Tuesday, June 28, 2016

Bimetallic Thermometers With Adjustable Angle and Rotating Head Make Installation Simple

dial face bimetallic industrial thermometer with adjustable stem
Bimetallic Thermometer
Courtesy US Gauge
A bimetallic thermometer relies on the deformation of a bimetal spring or strip in response to a given temperature. The mechanical deformation is transformed into rotational movement of the indicating needle on the instrument face, where the corresponding temperature can be read by a technician or operator. This design principle has been in use throughout laboratories, kitchens, and industry for many years and has proven to be predictably accurate, stable, and rugged.

The major advantages of the bimetallic thermometer are its relative cost, ease of use, and ability to function without any power source. While this class of instruments provides operability up to +1000°F, the operating principle does not tend to provide similar accuracy at very low temperatures.

When applying dial faced thermometers, the main considerations beyond selecting the appropriate temperature range are the diameter of the dial and the mounting arrangement. US Gauge, an Ametek brand, provides a line of bimetallic thermometers for industrial process applications with a large degree of built-in flexibility to make selection and installation very simple. Three and five inch dial faces are offered, along with a selection of temperature ranges and stem lengths. The stem can be adjusted to almost any angle to provide good view of the face, and the head can be rotated over 180°.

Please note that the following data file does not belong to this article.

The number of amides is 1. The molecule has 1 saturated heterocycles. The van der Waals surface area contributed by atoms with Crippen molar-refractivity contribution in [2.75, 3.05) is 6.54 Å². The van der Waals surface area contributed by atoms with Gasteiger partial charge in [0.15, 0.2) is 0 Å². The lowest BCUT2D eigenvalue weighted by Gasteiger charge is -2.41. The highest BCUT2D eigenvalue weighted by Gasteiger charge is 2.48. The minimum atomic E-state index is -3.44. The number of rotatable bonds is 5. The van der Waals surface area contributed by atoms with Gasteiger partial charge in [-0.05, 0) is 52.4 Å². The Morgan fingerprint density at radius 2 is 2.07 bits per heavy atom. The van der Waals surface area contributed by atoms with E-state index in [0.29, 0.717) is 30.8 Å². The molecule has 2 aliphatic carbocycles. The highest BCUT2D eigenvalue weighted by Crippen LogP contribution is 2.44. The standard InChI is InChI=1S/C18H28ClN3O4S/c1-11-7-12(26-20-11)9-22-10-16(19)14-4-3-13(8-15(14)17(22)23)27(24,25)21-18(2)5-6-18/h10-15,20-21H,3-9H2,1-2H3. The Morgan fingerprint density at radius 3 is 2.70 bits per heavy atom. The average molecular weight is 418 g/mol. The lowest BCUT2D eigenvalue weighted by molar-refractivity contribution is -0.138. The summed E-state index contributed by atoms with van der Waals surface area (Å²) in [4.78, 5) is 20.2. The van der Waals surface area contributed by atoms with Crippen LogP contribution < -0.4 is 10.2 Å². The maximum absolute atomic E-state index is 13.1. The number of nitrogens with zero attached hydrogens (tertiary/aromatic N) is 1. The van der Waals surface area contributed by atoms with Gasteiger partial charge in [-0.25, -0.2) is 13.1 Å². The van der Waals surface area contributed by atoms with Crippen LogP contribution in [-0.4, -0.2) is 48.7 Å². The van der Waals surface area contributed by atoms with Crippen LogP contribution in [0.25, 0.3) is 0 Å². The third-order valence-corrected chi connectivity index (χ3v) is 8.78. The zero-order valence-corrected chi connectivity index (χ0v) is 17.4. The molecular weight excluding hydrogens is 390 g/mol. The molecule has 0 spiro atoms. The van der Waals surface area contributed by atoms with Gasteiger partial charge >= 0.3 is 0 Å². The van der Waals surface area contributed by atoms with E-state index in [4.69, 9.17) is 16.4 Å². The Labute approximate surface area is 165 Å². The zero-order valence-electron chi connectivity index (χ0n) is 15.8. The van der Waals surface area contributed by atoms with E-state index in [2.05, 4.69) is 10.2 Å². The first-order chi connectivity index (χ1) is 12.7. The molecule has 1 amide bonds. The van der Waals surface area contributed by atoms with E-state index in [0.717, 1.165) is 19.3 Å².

Provided just below is a data sheet and description of the ADJ Series from US Gauge. Share your instrumentation challenges with the product application experts at Miller Energy. Combine your process knowledge with their product expertise and develop the the best solutions.


Wednesday, June 8, 2016

Specialty Enclosures Complete Instrument and Equipment Installations

Industrial enclosure for analytical equipment
Analyzer Cabinet
Courtesy Intertec
Industrial environments present a wide range of challenges to the process designer or operator looking to install sensitive instrumentation or controls. Not all devices come with integrated enclosures suitable for all environments. The responsibility for properly housing equipment, controllers, and other instruments can fall on the process designer or operator.

There are numerous considerations in the design and selection of an enclosure, especially when the application drifts beyond the range of commonly available sizes, configurations, and materials of construction. Here are some thinking points for you.

industrial equipment enclosure with transparent access door
Instrumentation safely housed
while clearly visible to operator
Courtesy Intertec
  • Ignition Hazard Level: Areas or locations with hazardous classifications will require special enclosure designs and features for compliance.
  • Climate: If outdoors, consider the range of local weather conditions and their potential impact on the longevity and performance of the enclosure, its ability to protect whatever is housed within.
  • Access: Do operators need quick access to contained equipment? If so, appropriate latches or other closures that allow interior access without a need for tools may be in order. Security concerns may warrant locking capability. A clear panel installed in a door can provide visual access to instruments safely contained within the enclosure.